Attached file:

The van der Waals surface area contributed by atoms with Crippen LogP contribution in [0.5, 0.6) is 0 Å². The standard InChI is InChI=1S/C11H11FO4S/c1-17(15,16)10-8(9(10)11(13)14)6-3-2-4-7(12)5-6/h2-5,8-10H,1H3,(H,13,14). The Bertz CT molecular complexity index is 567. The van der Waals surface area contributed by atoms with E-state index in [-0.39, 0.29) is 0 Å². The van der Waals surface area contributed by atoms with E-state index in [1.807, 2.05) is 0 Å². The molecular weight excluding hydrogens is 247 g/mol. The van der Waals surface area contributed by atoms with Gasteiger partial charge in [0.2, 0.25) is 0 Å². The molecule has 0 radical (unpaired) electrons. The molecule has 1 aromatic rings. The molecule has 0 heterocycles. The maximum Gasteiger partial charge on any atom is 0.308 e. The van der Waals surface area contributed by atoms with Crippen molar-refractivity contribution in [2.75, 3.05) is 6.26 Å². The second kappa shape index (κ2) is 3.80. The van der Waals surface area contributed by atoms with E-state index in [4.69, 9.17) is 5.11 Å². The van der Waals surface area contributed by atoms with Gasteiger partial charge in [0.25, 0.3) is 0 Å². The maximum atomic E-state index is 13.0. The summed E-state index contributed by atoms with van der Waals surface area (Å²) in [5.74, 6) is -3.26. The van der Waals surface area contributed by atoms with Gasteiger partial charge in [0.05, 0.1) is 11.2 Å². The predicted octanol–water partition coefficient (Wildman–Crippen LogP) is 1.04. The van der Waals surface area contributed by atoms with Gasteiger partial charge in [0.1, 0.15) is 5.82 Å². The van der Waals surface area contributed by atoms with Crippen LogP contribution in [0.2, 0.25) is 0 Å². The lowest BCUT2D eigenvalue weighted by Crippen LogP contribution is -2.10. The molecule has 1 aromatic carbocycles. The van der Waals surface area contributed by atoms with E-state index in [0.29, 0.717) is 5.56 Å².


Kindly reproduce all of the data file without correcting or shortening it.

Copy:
The van der Waals surface area contributed by atoms with Crippen LogP contribution in [0.5, 0.6) is 0 Å². The standard InChI is InChI=1S/C11H11FO4S/c1-17(15,16)10-8(9(10)11(13)14)6-3-2-4-7(12)5-6/h2-5,8-10H,1H3,(H,13,14). The Bertz CT molecular complexity index is 567. The van der Waals surface area contributed by atoms with E-state index in [-0.39, 0.29) is 0 Å². The van der Waals surface area contributed by atoms with E-state index in [1.807, 2.05) is 0 Å². The molecular weight excluding hydrogens is 247 g/mol. The van der Waals surface area contributed by atoms with Gasteiger partial charge in [0.2, 0.25) is 0 Å². The molecule has 0 radical (unpaired) electrons. The molecule has 1 aromatic rings. The molecule has 0 heterocycles. The maximum Gasteiger partial charge on any atom is 0.308 e. The van der Waals surface area contributed by atoms with Crippen molar-refractivity contribution in [2.75, 3.05) is 6.26 Å². The second kappa shape index (κ2) is 3.80. The van der Waals surface area contributed by atoms with E-state index in [4.69, 9.17) is 5.11 Å². The van der Waals surface area contributed by atoms with Gasteiger partial charge in [0.25, 0.3) is 0 Å². The maximum atomic E-state index is 13.0. The summed E-state index contributed by atoms with van der Waals surface area (Å²) in [5.74, 6) is -3.26. The van der Waals surface area contributed by atoms with Gasteiger partial charge in [0.05, 0.1) is 11.2 Å². The predicted octanol–water partition coefficient (Wildman–Crippen LogP) is 1.04. The van der Waals surface area contributed by atoms with Gasteiger partial charge in [0.1, 0.15) is 5.82 Å². The van der Waals surface area contributed by atoms with Crippen LogP contribution in [0.2, 0.25) is 0 Å². The lowest BCUT2D eigenvalue weighted by Crippen LogP contribution is -2.10. The molecule has 1 aromatic carbocycles. The van der Waals surface area contributed by atoms with E-state index in [0.29, 0.717) is 5.56 Å².